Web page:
The bank will require a copy of the Specifications. These specs include fixtures such as ducted or fitted air conditioning, what type of tiles or bench-tops are used, and other integrated fittings. This allows the bank to property evaluate your property as if it were a completed property.
Changes to the building contract, even by a small monetary value, may require the lender reevaluate your application as if it were an initial application. Ensure your final contract is rock-solid.
Quotes for Supplemental or Additional Works
Not all builds will include a driveway. Nor will builds always include basic landscaping or retaining walls. It’s important to have this information made available to banks. If using a house and land builder, try and source a company that provides a firm ‘Fixed Price Build’ – this is an all-inclusive cost that won’t cost you anything other than the standard agreed price.
Required Construction Documentation
A bank will require the following documentation prior to the first drawdown.
- Signed Building Contract. This is the finalised build contract.
- Quantity Surveyor Report. This requirement depends on the lender or the value of your property (usually more than $1 million).
- Council-Approved Plans. Depending on your state and council, council approval can take anywhere between 6-weeks and 14-weeks. Ensure you action this as a matter of priority as it can seriously delay your application and build.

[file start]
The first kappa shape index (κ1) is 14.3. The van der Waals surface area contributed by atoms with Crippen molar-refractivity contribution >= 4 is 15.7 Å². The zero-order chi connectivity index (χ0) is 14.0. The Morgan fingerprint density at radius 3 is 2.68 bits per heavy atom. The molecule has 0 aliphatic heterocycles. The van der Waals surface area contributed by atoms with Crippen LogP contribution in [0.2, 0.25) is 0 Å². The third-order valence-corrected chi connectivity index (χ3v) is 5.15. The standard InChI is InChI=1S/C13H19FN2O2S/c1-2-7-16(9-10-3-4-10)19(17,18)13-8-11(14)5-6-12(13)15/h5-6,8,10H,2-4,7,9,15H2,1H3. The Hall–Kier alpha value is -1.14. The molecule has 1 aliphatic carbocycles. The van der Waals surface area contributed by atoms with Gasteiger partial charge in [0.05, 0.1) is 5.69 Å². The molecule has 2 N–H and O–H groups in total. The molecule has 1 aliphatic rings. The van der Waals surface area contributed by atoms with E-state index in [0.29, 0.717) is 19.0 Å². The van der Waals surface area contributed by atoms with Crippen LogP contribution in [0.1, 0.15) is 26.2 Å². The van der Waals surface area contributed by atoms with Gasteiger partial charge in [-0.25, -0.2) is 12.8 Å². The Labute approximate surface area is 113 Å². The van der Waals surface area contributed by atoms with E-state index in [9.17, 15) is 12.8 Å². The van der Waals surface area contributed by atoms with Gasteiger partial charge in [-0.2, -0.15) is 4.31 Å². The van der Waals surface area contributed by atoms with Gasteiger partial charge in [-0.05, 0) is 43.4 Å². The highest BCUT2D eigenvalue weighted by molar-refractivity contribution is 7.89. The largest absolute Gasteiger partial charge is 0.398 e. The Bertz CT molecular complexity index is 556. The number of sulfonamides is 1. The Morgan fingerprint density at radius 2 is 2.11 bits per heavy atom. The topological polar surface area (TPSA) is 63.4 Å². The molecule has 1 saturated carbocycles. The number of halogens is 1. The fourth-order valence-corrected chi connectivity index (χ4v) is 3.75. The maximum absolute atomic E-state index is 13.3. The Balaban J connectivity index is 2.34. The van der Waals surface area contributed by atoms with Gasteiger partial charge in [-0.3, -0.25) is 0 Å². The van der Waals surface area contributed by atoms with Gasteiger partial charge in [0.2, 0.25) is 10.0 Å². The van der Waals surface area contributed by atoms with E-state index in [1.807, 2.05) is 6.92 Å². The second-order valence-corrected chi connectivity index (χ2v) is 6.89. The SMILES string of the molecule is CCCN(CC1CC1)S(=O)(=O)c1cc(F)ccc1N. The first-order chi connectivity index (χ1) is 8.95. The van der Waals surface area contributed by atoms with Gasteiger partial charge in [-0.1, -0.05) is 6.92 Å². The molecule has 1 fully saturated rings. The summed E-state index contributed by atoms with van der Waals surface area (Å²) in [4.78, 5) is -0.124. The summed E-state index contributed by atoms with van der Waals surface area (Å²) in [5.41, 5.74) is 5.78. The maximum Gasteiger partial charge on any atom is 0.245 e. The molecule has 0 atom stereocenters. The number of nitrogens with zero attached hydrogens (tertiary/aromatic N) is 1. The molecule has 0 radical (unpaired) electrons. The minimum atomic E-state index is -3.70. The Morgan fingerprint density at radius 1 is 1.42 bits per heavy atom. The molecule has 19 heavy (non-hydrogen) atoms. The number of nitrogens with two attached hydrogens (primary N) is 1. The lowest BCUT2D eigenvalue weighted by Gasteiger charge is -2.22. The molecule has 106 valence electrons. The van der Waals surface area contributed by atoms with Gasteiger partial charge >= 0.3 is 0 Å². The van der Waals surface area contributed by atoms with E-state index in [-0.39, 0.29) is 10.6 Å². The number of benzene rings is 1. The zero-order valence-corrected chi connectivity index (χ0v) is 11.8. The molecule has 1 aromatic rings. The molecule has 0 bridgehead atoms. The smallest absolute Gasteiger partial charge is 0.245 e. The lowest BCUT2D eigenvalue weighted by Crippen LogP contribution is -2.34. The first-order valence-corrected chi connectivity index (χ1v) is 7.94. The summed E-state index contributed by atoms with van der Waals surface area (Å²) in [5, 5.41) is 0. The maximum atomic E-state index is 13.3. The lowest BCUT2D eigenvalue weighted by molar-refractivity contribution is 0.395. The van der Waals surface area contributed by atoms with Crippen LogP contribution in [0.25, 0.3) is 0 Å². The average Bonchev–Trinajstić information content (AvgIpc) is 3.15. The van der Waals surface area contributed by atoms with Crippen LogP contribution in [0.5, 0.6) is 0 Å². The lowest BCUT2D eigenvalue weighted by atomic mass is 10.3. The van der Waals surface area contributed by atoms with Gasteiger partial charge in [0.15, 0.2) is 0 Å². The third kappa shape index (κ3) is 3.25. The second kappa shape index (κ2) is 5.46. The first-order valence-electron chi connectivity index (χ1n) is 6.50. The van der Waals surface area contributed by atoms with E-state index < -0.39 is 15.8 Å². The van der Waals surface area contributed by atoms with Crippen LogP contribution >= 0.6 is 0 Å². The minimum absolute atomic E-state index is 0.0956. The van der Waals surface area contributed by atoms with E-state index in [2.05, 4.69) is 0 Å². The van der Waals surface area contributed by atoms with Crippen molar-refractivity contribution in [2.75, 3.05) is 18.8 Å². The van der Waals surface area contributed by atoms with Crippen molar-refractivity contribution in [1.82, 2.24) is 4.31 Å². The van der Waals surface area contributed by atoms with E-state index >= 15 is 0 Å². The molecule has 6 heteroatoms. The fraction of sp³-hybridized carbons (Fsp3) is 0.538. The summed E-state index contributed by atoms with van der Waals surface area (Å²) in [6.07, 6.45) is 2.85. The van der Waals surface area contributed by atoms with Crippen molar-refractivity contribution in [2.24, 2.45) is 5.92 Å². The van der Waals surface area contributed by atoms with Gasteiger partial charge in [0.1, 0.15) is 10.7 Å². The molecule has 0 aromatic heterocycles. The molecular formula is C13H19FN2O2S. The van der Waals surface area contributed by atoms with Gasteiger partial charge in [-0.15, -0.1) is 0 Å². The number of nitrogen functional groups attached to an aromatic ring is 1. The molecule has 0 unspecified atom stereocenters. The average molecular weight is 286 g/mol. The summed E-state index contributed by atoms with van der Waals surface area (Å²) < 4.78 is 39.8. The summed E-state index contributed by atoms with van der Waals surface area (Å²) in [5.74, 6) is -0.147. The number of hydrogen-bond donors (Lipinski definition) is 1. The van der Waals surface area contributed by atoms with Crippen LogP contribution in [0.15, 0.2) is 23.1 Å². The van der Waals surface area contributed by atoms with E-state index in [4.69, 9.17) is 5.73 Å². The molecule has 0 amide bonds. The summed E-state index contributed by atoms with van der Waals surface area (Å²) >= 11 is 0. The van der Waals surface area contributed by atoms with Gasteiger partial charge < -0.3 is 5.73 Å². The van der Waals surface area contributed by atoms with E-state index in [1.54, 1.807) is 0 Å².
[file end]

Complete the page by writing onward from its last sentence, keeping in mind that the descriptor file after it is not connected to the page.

- Builders Insurance: The building work – and its workers – must be safeguarded. You’ll need to provide evidence of Builder’s All Risk Insurance (covers risk to the building during construction), Domestic/Home Warranty insurance (if you’re using a registered builder – it covers risks such as non-completion by the builder due to death, insolvency or disappearance), and Public Liability Insurance (covers risks such as damage to property and injury to individuals). Once again, if using a home and land package builder they’ll have this readily available to you.
Construction Loan or Land Loan?
If you’re buying the land before considering construction, you may want to consider splitting the loan into a ‘land loan’ and ‘construction loan’. This means that funds will be advanced respectively only when required. Any LMI that may be applicable will be payable upon land settlement.
Grants and Guarantors
You may qualify for a Government grant which will assist with the purchase, and you should apply for any applicable grant at the time of your home loan application (we’ll walk you through this process).
A family pledge product is the only mechanism to borrow up to 100% of the loan amount, but it’s also a product that is difficult to organise with construction loans; you should contact us for details.
I Know The Broker are Experts
We enjoy dealing with construction loan clients, and we have a wealth of knowledge to help you navigate all the complexities – we’ll make it easy for you. Contact us for a general discussion and we’ll advise you of your borrowing position.